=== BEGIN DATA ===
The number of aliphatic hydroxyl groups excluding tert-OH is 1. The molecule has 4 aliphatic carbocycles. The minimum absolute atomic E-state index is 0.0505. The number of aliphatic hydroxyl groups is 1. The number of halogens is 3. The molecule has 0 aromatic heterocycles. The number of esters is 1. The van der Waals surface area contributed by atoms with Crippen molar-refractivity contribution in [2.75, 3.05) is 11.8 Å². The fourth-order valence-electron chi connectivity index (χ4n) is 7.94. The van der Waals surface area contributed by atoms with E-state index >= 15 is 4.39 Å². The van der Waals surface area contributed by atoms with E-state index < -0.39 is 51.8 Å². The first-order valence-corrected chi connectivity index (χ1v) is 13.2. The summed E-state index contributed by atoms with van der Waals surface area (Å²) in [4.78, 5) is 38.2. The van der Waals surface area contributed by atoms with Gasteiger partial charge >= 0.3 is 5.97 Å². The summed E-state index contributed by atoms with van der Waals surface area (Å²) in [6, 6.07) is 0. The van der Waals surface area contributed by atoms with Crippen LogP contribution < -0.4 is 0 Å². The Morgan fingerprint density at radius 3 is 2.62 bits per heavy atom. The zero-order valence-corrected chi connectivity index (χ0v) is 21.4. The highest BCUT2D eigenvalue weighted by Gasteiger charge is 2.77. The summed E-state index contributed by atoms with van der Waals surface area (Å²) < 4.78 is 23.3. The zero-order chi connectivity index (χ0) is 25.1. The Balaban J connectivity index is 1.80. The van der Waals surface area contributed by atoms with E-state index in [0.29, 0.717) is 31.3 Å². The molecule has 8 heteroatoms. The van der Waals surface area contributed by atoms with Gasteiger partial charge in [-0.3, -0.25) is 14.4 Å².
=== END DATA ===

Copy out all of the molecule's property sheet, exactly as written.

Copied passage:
The number of aliphatic hydroxyl groups excluding tert-OH is 1. The molecule has 4 aliphatic carbocycles. The minimum absolute atomic E-state index is 0.0505. The number of aliphatic hydroxyl groups is 1. The number of halogens is 3. The molecule has 0 aromatic heterocycles. The number of esters is 1. The van der Waals surface area contributed by atoms with Crippen molar-refractivity contribution in [2.75, 3.05) is 11.8 Å². The fourth-order valence-electron chi connectivity index (χ4n) is 7.94. The van der Waals surface area contributed by atoms with E-state index >= 15 is 4.39 Å². The van der Waals surface area contributed by atoms with E-state index < -0.39 is 51.8 Å². The first-order valence-corrected chi connectivity index (χ1v) is 13.2. The summed E-state index contributed by atoms with van der Waals surface area (Å²) in [4.78, 5) is 38.2. The van der Waals surface area contributed by atoms with Gasteiger partial charge >= 0.3 is 5.97 Å². The summed E-state index contributed by atoms with van der Waals surface area (Å²) in [6, 6.07) is 0. The van der Waals surface area contributed by atoms with Crippen LogP contribution < -0.4 is 0 Å². The Morgan fingerprint density at radius 3 is 2.62 bits per heavy atom. The zero-order valence-corrected chi connectivity index (χ0v) is 21.4. The highest BCUT2D eigenvalue weighted by Gasteiger charge is 2.77. The summed E-state index contributed by atoms with van der Waals surface area (Å²) < 4.78 is 23.3. The zero-order chi connectivity index (χ0) is 25.1. The Balaban J connectivity index is 1.80. The van der Waals surface area contributed by atoms with E-state index in [0.29, 0.717) is 31.3 Å². The molecule has 8 heteroatoms. The van der Waals surface area contributed by atoms with Gasteiger partial charge in [-0.3, -0.25) is 14.4 Å².